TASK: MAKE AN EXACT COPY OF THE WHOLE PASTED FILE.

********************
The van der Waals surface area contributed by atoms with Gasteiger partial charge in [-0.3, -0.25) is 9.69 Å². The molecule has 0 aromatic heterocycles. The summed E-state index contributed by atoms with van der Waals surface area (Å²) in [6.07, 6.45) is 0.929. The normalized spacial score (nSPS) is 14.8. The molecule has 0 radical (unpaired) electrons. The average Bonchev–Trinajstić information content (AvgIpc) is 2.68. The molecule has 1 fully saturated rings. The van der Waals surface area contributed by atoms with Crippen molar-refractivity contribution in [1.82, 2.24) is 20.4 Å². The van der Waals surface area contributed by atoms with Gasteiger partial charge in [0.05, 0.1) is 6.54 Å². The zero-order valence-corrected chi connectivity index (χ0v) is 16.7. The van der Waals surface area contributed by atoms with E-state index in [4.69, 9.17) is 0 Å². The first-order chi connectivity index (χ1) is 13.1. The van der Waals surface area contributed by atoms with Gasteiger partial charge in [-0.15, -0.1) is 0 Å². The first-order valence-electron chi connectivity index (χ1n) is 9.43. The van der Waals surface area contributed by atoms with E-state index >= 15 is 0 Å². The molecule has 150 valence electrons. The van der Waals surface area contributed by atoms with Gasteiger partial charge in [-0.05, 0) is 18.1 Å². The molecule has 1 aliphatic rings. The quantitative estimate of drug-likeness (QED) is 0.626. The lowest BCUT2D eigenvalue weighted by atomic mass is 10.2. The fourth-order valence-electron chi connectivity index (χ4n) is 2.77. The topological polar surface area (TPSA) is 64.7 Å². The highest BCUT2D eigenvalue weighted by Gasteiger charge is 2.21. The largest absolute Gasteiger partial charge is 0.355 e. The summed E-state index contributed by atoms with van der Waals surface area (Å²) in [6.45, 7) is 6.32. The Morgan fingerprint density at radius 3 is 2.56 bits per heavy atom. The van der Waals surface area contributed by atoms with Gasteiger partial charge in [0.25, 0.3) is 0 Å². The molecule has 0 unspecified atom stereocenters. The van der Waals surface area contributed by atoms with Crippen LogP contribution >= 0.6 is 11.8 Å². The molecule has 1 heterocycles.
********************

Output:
The van der Waals surface area contributed by atoms with Gasteiger partial charge in [-0.3, -0.25) is 9.69 Å². The molecule has 0 aromatic heterocycles. The summed E-state index contributed by atoms with van der Waals surface area (Å²) in [6.07, 6.45) is 0.929. The normalized spacial score (nSPS) is 14.8. The molecule has 0 radical (unpaired) electrons. The average Bonchev–Trinajstić information content (AvgIpc) is 2.68. The molecule has 1 fully saturated rings. The van der Waals surface area contributed by atoms with Crippen molar-refractivity contribution in [1.82, 2.24) is 20.4 Å². The van der Waals surface area contributed by atoms with Gasteiger partial charge in [0.05, 0.1) is 6.54 Å². The zero-order valence-corrected chi connectivity index (χ0v) is 16.7. The van der Waals surface area contributed by atoms with E-state index in [4.69, 9.17) is 0 Å². The first-order chi connectivity index (χ1) is 13.1. The van der Waals surface area contributed by atoms with Gasteiger partial charge in [-0.15, -0.1) is 0 Å². The first-order valence-electron chi connectivity index (χ1n) is 9.43. The van der Waals surface area contributed by atoms with E-state index >= 15 is 0 Å². The molecule has 150 valence electrons. The van der Waals surface area contributed by atoms with Gasteiger partial charge in [-0.05, 0) is 18.1 Å². The molecule has 1 aliphatic rings. The quantitative estimate of drug-likeness (QED) is 0.626. The lowest BCUT2D eigenvalue weighted by atomic mass is 10.2. The fourth-order valence-electron chi connectivity index (χ4n) is 2.77. The topological polar surface area (TPSA) is 64.7 Å². The highest BCUT2D eigenvalue weighted by Gasteiger charge is 2.21. The largest absolute Gasteiger partial charge is 0.355 e. The summed E-state index contributed by atoms with van der Waals surface area (Å²) in [6.45, 7) is 6.32. The Morgan fingerprint density at radius 3 is 2.56 bits per heavy atom. The van der Waals surface area contributed by atoms with Gasteiger partial charge in [0.25, 0.3) is 0 Å². The molecule has 0 unspecified atom stereocenters. The van der Waals surface area contributed by atoms with Crippen LogP contribution >= 0.6 is 11.8 Å². The molecule has 1 heterocycles.